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UNCC / Psychology / PSYC 2121 / What are the four reasons for improved self-esteem (no rank)?

What are the four reasons for improved self-esteem (no rank)?

What are the four reasons for improved self-esteem (no rank)?

Description

School: University of North Carolina - Charlotte
Department: Psychology
Course: Adolescent Psychology
Professor: Chiarella
Term: Fall 2016
Tags: self, Psychology, adolescence, adolescent, Chapter, 6, Chiarella, and charlotte
Cost: 25
Name: Chapter 6 - The Self
Description: These notes cover everything discussed in class regarding chapter 6 that will be on the second exam. *no textbook questions on exam 2
Uploaded: 10/24/2016
5 Pages 107 Views 2 Unlocks
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10/3/16 – 10/17/16  PSYC 2121 (002)


What are the 4 reasons for improved self-esteem (no rank)?



Start of Test 2 Material

Chapter 6 – The Self

Erikson’s Developmental Theory

• Erikson was the first lifespan theorist & never went to college

• When he was 18, he learned his father wasn’t his biological father • Erikson’s stages are psychosocial, which means they are based on experience and  one’s social circle 

• Healthy vs. unhealthy

• Erikson’s Psychosocial Stages: 

1. Trust vs. Mistrust: infancy (first year)

2. Autonomy vs. shame and doubt: infancy (ages 1-3 years)


What is the process of defining the self?



3. Initiative vs. guilt: early childhood (preschool years, ages 3-5)

4. Industry vs. inferiority: middle and late childhood (elementary school years,  age 6- puberty) If you want to learn more check out Why was it perfect during the roman empire?

5. Identity vs. Identity confusion: adolescence (Age 10 -20) 

6. Intimacy vs. Isolation: early adulthood (20s-30s)

7. Generativity vs. stagnation: middle adulthood (40s-50s)

8. Integrity vs. Despair: late adulthood (60s-onward)

• More about Stage 5: Identity vs. Identity Confusion: 

o Long view on adolescence, which is the best time to focus on identity and  identity/role confusion  


Define intimacy.



o Identity crisis: a normal developmental turning point

• Crisis is more of a identity task

▪ Turning point is the change of thoughts from past and present to  future (identity explorations: love, work, and ideology)

o Actual self: who we are; our ‘true self’

o Possible selves: adolescents experiment with identities by imagining and  “trying-out” a number of possible selves, some positive and some negative ▪ “Who could you be?” If you want to learn more check out What is the importance of the unconscious and childhood relationships in shaping personality?

1. Ideal Self (+) – best possible self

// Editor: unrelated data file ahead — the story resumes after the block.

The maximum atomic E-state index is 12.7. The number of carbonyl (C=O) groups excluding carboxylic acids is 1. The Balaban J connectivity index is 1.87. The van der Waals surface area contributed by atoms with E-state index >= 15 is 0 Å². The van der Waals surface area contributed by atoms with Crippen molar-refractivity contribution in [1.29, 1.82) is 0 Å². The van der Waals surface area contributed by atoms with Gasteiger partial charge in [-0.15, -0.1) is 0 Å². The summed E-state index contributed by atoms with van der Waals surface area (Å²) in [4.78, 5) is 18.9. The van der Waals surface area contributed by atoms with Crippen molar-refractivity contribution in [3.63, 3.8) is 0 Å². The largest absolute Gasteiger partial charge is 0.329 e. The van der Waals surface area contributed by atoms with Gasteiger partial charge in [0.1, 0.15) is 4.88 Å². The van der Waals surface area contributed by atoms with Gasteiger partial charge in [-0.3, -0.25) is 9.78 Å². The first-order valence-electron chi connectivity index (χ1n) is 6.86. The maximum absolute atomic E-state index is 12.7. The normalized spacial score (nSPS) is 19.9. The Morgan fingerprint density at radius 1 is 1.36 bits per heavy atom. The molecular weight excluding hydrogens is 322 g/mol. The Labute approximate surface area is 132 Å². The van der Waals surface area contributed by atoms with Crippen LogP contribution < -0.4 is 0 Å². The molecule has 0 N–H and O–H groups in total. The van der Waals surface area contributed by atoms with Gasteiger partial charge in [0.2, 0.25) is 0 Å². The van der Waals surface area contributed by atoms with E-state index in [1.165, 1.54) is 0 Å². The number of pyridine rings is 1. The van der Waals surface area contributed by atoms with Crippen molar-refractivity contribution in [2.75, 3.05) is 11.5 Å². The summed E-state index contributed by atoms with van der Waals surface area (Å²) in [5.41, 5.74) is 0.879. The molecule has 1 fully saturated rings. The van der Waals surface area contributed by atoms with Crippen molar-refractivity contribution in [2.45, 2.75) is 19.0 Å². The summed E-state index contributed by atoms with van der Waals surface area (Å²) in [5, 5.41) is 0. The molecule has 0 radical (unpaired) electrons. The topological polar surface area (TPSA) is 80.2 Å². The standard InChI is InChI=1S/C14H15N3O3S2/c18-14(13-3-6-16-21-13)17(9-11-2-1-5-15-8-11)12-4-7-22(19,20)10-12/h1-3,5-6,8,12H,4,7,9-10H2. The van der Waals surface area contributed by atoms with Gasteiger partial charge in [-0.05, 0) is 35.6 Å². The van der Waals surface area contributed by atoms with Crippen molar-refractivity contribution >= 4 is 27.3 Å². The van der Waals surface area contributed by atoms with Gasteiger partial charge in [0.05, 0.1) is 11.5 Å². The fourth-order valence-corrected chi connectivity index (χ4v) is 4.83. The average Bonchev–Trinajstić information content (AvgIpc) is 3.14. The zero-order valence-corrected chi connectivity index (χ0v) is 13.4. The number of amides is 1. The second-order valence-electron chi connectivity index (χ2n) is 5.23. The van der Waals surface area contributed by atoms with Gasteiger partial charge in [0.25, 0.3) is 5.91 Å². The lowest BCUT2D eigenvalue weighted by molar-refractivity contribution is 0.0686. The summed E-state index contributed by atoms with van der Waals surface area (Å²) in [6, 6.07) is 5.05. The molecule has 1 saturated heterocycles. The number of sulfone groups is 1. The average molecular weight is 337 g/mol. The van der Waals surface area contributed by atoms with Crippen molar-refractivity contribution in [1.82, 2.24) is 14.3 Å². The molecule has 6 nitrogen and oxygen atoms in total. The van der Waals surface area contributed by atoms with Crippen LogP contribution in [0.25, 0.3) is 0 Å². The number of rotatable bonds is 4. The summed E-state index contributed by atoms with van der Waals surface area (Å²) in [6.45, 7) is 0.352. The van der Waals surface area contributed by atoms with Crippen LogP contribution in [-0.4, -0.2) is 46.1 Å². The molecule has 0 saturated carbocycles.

2. Feared Self (-) – what you want to avoid 

o Identifications: relationships formed with others, in which love for another  person leads one to want to be like that person Don't forget about the age old question of What were the three possibilities of this mountain's activity?

▪ Role models (in which you love or admire)

▪ Not imitating them, but integrating them

▪ Example: Wanting to be a teacher like your mom, but choosing to  teach a different subject that you enjoy If you want to learn more check out How does the activity of these enzymes affect the outcome of a signalling pathway?

o Psychosocial Moratorium: a time period when adult responsibilities are  postponed as young people try various possible selves Don't forget about the age old question of How accurate is the humanistic perspective?

▪ Moratorium – stop or ‘time-out’ during adolescence time period

• Example: taking a summer off from classes to relax

1. Negative Identity: seen as undesirable by society

• Its not approved but you want that identity

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Start of Test 2 Material

2. False Identity: inaccurate representation of the self to others

• Examples: catfishing, false online identity

• Most false with (rank matters): 

1. Potential dating partners

2. Parents

3. Close friends

Marcia’s Identity Status Model Don't forget about the age old question of What are the four fundamental principles of economics?

• Identity Statuses* are defined in terms of dimensions of commitment and  exploration 

o There are four statuses (aka approaches)– NOT stages 

• Identity formation is a life-long process,  

• For most individuals, late adolescence into adulthood is the time in our lives we  can dedicate the most attention to shaping our identities

• The four approaches/statuses: 

1. Identity Diffused: adolescents haven’t neither explored life options or committed to alternatives

▪ Example: ‘doper dudes’ that aren’t worried about being kicked out of  school because they aren’t worried because it “will all work out”

2. Identity Moratorium: adolescents have begun to explore life options but  remain uncommitted to any alternatives (‘sampling’)

▪ Example: students trying to decide on a major, so they take intro classes  to things that interest them

3. Identity Foreclosed: adolescents remain committed to parental ways and  values without exploring alternatives

▪ Example: Dad tells you that you are going to play basketball/work at  the family business because he did that

4. Identity Achieved: adolescent has explored ways and values and committed themselves to self-chosen alternative

▪ Example: deciding on a major after taking intro courses and finding  something you liked

Postmodern Critique

• The postmodern identity is composed of diverse elements that do not always form  a unified “self.”

o Example: professor stereotypes vs. how professors actually are (watch the  bachelor)

• Postmodern identity changes across contexts* and changes continuously throughout the life course**.

o Researchers think identity is more of an open-concept (varied/complex) o Doesn’t ‘fit in a box’/packaged identity 

o Contexts – different settings/people